On Jan 13, 10:06 am, Tom Roberts wrote: > On 1/13/13 1/13/13 3:33 AM, Helmut Wabnig wrote:
> > There is one thing to add to resolve a common misconception: > > Ground based GPS users do not have atomic clocks in their > > Garmins and GPS cell phones, therefore they need signals > > from 4 satellites. > > > Only if a ground based receiver would use > > an atomic clock and read the signals from 3 satellites only > > then it would need a relativistic correction. > > The GPS satellites clocks are synchronized with each other. > > Therefore no correction whatever is needed to calculate the > > position and height on ground. Regardless what clock rate > > the satellites have, as long as they are synchronous, > > there will be no geographical error from the calculations. > > Any relativistic or other drift does not influence position accuracy. > > You make the same mistake as several idiots around here: geo-positioning is NOT > the only requirement on the GPS. The GPS is a REAL SYSTEM, and not some figment > of your imagination -- like those idiots, you are attempting to discuss a > fantasy system you imagine you are competent to design yourself. You aren't. > > There are additional requirements on the GPS: > > [rest of useless SR/GR scripture snipped]
Let?s enjoy the following play between Tom and a GPS satellite. Hopefully, the self-styled physicists would begin to understand why GR is not necessary in designing the GPS. <shrug>
Satellite: Tom, every 24 hours, just send me your UTC time, and I will adjust my calendar time to match the UTC time.
Tom: Don?t bother. You need GR for that.
Satellite: No, not really. Please just do what I have asked you.
Tom: OK, that would be a waste of time. How would you meet the specification of setting your calendar to within 1 usec of the UTC time?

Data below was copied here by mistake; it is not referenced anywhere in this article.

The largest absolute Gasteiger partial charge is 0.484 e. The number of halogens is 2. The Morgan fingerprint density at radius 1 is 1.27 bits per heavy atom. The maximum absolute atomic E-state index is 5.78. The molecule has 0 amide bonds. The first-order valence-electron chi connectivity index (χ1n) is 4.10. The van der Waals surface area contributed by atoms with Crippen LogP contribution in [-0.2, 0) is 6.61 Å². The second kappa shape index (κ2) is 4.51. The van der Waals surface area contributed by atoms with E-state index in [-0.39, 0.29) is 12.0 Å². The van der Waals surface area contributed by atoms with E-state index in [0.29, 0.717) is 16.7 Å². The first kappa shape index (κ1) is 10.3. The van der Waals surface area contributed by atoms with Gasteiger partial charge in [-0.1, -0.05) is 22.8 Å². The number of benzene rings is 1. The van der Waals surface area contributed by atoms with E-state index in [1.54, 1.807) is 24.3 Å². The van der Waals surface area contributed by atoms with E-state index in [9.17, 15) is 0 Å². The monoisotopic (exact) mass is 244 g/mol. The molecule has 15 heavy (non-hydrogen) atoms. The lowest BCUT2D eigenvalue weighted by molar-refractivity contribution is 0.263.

Satellite: My clock is 100MHz. This gives me a resolution of 10 nsec. It should be a piece of cake.
Tom: OK, at the time of beep, the UTC time will be 2,000,000,000.000000 sec.
Satellite: Thank you. Please beep me again in exactly 24 hours from that beep.
[24 hours passed in uncle Tom?s cabin]
Tom: OK, at the time of beep, the UTC time will be 2,000,086,400.000000 sec.
Satellite: Where the devil have you been? You are late, but that is OK. Now, I have all the information I need to lock my calendar time to the UTC time accurate to 1 usec. Now, that is an ideal situation. Realistically, it will take several iterations to achieve that.
Tom: You need GR for that.
Satellite: Your 24 hours ago, when I first received that beep, my calendar time showed 1,428,376,019.87725503 usec. 24 hours late, my calendar time showed 1,428,465,254.68891273 sec at the time of beep.
Tom: You still need GR for that.
Satellite: No, I don?t. From the information I have gathered, I know my 24 hours is (1,428,465,254.68891273 - 1,428,376,019.87725503 = 89,234.81165770) sec to yours (86,400.000000 sec) which means my clock is ticking (89,234.81165770 / 86,400.000000 = 1.0328103201) times too fast. I can easily compensate for that through software by subtracting (89,234.81165770 - 86,400.000000 = 2,834. 81165770) sec every 89,234.81165770 sec. Also from the last beep, I know I need to add (2,000,086,400.000000 - 1,428,465,254.68891273 = 571,621,145.31108727) to my own calendar time to match with the UTC time.
Tom: You are an idiot. You still need GR for that.
Satellite: I have just demonstrated that you do not need GR to match my calendar time to within 1 usec of the UTC time, and my clock does not even have to be the same as yours.
Tom: You are still an idiot. You will never learn. There is no need for me to communicate with you any further.